FACTOID # 24: Looking for table makers? Head to Mississippi, with an overwhlemingly large number of employees in furniture manufacturing.
 
 Home   Encyclopedia   Statistics   States A-Z   Flags   Maps   FAQ   About 
   
 
WHAT'S NEW
RELATED ARTICLES
People who viewed "ENDA" also viewed:
 

SEARCH ALL

FACTS & STATISTICS    Advanced view

Search encyclopedia, statistics and forums:

 

 

(* = Graphable)

 

 


Encyclopedia > ENDA

The Employment Non-Discrimination Act (ENDA) is a proposed U.S. federal law that would prohibit discrimination against employees by their employers on the basis of sexual orientation. Currently, California, Connecticut, the District of Columbia, Hawaii, Maryland, Massachusetts, Minnesota, Nevada, New Hampshire, New Jersey, New Mexico, New York, Rhode Island, Vermont, and Wisconsin have state laws that prohibit such discrimination.


Proponents of the law intend it to address cases where homosexual employees have been fired from their jobs on the basis of their sexual orientation and were unable to find protection in the judicial system, due to sexual orientation not currently being recognized under federal law as protected.


Opponents of the law often argue that sexual orientation is a choice, unlike other protected factors such as gender and race, and thus should not be equally protected. They also often argue that homosexuality is "unnatural" or "immoral". They also often present religious arguments against the law. Proponents of the law respond by arguing that sexual orientation is not a choice, and that religion should not be a factor in law due to the First Amendment.


The law does not currently contain provisions that protect transgendered and intersexed individuals from discrimination, although many argue that it should. Notably, U.S. presidential candidate John Kerry has expressed the opinion that it would be preferable to push for the passing of ENDA in its current form rather than passing a modified form that also protects the transgendered. In August 2004, the Human Rights Campaign – an LGBT organization that is among the primary lobbyists for the bill – announced that it would only support passage of ENDA if it included transgender protections as well.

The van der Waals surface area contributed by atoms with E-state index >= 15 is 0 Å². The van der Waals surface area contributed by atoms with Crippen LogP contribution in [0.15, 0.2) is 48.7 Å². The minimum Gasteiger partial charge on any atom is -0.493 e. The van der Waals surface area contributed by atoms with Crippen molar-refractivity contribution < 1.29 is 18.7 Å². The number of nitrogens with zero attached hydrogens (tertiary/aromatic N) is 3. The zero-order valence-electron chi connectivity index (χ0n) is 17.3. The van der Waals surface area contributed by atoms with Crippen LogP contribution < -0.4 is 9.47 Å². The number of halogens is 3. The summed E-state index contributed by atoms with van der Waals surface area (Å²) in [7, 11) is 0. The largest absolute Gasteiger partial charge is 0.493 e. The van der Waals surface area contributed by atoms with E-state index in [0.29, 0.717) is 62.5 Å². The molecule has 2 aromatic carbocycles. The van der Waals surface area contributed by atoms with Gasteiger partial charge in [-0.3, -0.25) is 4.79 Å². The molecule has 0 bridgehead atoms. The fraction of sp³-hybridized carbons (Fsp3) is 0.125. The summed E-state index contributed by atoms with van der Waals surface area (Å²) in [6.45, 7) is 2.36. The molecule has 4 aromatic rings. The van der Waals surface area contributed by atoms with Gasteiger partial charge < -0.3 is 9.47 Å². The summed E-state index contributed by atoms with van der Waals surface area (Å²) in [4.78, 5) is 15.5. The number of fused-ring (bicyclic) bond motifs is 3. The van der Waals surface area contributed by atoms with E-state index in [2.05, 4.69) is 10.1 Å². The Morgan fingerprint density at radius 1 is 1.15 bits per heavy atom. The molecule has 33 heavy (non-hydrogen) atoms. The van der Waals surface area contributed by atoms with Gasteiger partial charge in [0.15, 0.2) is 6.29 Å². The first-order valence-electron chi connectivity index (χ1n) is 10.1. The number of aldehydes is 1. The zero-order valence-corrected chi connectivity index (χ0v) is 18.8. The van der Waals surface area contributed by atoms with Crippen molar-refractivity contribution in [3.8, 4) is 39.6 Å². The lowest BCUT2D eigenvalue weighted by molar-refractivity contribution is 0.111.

External links

  • Website of a group that endorses ENDA (http://www.hrc.org/Content/NavigationMenu/HRC/Get_Informed/Federal_Legislation/Employment_Non-Discrimination_Act/Quick_Facts2/ENDA_Quick_Facts.htm)
  • A pro-ENDA examination of the bill (http://www.apa.org/pi/lgbc/publications/enda.html)
  • An article regarding adding transgender protections to ENDA (http://www.tgcrossroads.org/news/?aid=740)
  • Perspective of the American Family Association, opposed to ENDA (http://www.infostew.com/hot_topics/_topics/00000028.htm)

  Results from FactBites:
 
ENDA as Watershed (576 words)
Since ENDA is both constitutionally and culturally transgressive, a momentous convergence is present.
The activism arrayed against ENDA could be linked to reconsideration of Title VII’s premises, spinning off into massive diminishment of illegitimate federal power and renewal of self-government.
Given the calls for centrist governance in the wake of 2000’s electoral tumult, ENDA’s enactment is quite possible as a means of pacifying an insurgent Democratic Party.
Employment Non-Discrimination Act - Wikipedia, the free encyclopedia (337 words)
The Employment Non-Discrimination Act (ENDA) is a proposed U.S. federal law that would prohibit discrimination against employees by their employers on the basis of sexual orientation.
Notably, U.S. presidential candidate John Kerry has expressed the opinion that it would be preferable to push for the passing of ENDA in its current form rather than passing a modified form that also protects transgender people.
In August 2004, the Human Rights Campaign – an LGBT organization that is among the primary lobbyists for the bill – announced that it would only support passage of ENDA if it included transgender protections as well.
  More results at FactBites »

 
 

COMMENTARY     


Share your thoughts, questions and commentary here
Your name
Your comments

Want to know more?
Search encyclopedia, statistics and forums:

 


Press Releases |  Feeds | Contact
The Wikipedia article included on this page is licensed under the GFDL.
Images may be subject to relevant owners' copyright.
All other elements are (c) copyright NationMaster.com 2003-5. All Rights Reserved.
Usage implies agreement with terms, 1022, m